i) to put to efficient use the available resources in order to increase fish production so as to improve fish availability as well as contribute to the growth of the economy;
ii) to improve fisheries’ products utilisation and their marketability;
iii) to promote small-scale, semi-intensive aquaculture with simple technologies and low capital investment; and
iv) to ensure effective utilisation of the Exclusive Economic Zone (EEZ) resources.
To achieve these objectives, the Policy identifies and lists about 18 strategies whose implementation should improve the sector. One of the most important developments is the completion of the National Aquaculture Development Strategy (NADS) launched in August 2009 (Mkakati wa Kitaifa wa Ukuzaji Viumbe Kwenye Maji, 2009). The strategy covers a period of 16 years (from 2010 to 2025); during which time multiple institutions will implement its programmes. Emphasis is laid on the use of simple technologies and the promotion of sound utilisation of the ecological capacity of water bodies to promote diversification of income sources and diet. A gender perspective is promoted in the development of this sector.
One of the proposed cornerstone programmes of NADS is the training of fish-farmers on fish culture. As laid out, it falls short of linking training to the provision of loans to successful farmers. In China, for example, the "Green Certificate" for fish-farmers who had passed examinations after this training, was adopted on a trial basis in the early 1990s. The “Green Certificate,” holders would enjoy priority in obtaining production contracts, technical information, service and loan support. This acts as an incentive to learning and therefore attracts many people to the training. In Tanzania some farmers may attend training for the sake of, perhaps, getting some allowances. Many finish the training period without grasping the subject. This should be avoided in the NASDP.
The Fisheries Policy also emphasizes the importance of strengthening the revenue collection system in the fisheries sector, in order to ensure harmonisation with other agencies. The Fisheries Policy, the Fisheries Act and the Fisheries Regulations all are designed to assist develop the industry, conserve fisheries resources and improve the well-being of fish farmers. The different fees charged on fisheries activities are pegged on USD. This has caused concerns in many fishing communities since the charges are changing each time the dollar rises/falls against the Tshs. Actually this has been a disincentive for paying taxes in the remote fishing areas. It is suggested to use the Tanzanian currency instead.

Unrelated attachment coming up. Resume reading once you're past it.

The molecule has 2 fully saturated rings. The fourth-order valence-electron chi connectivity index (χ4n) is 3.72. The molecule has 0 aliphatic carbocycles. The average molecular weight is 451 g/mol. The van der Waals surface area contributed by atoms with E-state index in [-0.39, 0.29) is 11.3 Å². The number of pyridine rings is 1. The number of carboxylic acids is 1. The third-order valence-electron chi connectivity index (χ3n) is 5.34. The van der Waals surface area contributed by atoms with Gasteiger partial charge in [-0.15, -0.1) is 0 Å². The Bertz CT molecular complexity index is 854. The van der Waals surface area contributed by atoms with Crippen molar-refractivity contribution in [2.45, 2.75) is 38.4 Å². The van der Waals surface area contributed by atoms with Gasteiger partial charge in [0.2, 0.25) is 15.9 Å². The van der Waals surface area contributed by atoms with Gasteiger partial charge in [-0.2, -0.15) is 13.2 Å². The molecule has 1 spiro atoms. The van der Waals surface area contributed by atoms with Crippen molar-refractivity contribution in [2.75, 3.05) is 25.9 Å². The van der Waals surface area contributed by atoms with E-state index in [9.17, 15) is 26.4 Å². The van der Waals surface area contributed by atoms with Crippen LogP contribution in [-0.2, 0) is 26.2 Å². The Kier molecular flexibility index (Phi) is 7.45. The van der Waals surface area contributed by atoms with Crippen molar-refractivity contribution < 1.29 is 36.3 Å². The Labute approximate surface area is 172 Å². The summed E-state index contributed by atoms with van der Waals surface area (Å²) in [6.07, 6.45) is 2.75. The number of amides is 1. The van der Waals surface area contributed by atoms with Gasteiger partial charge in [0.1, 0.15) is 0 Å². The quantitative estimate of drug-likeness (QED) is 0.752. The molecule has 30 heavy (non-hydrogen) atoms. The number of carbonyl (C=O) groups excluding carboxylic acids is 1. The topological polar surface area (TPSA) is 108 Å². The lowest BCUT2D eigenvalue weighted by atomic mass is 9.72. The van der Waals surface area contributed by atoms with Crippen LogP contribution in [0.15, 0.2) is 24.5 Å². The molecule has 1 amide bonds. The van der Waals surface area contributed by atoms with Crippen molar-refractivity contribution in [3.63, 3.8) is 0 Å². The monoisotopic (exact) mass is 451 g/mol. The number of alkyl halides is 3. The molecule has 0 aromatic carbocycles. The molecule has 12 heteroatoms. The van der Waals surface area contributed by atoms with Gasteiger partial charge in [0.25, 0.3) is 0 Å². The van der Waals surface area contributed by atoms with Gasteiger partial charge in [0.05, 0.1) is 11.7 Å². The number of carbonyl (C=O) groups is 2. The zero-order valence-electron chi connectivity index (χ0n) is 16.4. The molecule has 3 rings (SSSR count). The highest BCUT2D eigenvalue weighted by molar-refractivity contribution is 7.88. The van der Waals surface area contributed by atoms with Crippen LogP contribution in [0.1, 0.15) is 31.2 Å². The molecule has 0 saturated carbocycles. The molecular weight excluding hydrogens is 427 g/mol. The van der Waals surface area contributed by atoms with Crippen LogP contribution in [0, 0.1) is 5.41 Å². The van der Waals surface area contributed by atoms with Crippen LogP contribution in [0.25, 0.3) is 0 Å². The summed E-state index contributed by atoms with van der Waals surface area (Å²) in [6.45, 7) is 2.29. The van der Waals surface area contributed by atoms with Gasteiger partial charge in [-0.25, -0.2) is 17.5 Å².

2.2 Legislation on Aquaculture
The National Aqua-cultural Strategic Development Programme (NASDP) has been developed with the aim to commercializing the newly established sector; and of promoting sustainable development of aquaculture. The Programme aims at supporting the livelihood of fish farmers and other stakeholders, through increased incomes accruing from fish products. Other advantages to be reaped as a result of this push include the increased availability of high quality protein food (NASDP, 2009). Government is putting in enough efforts to revolutionise aquaculture from the present traditional informal system. The purpose of the strategic NASDP is to ensure that the aquaculture industry in Tanzania is developed economically, is commercially viable, socially acceptable and environmentally sustainable. NASPD aims at increasing the levels of production, consumption and marketing of fisheries products while conserving the environment. This 16-year Programme is in line with the goals set in the National Strategy for Growth and Reduction of Poverty (NSGRP). By the year 2025, there should be an aquaculture sub-sector which is largely commercially-run, vibrant, diversified and sustainable. This sector should ensure food security, employment and improved income not only for fish-farmer households, but for the nation at large. All sector activities should be carried out in a manner which ensures the conservation of the natural environment.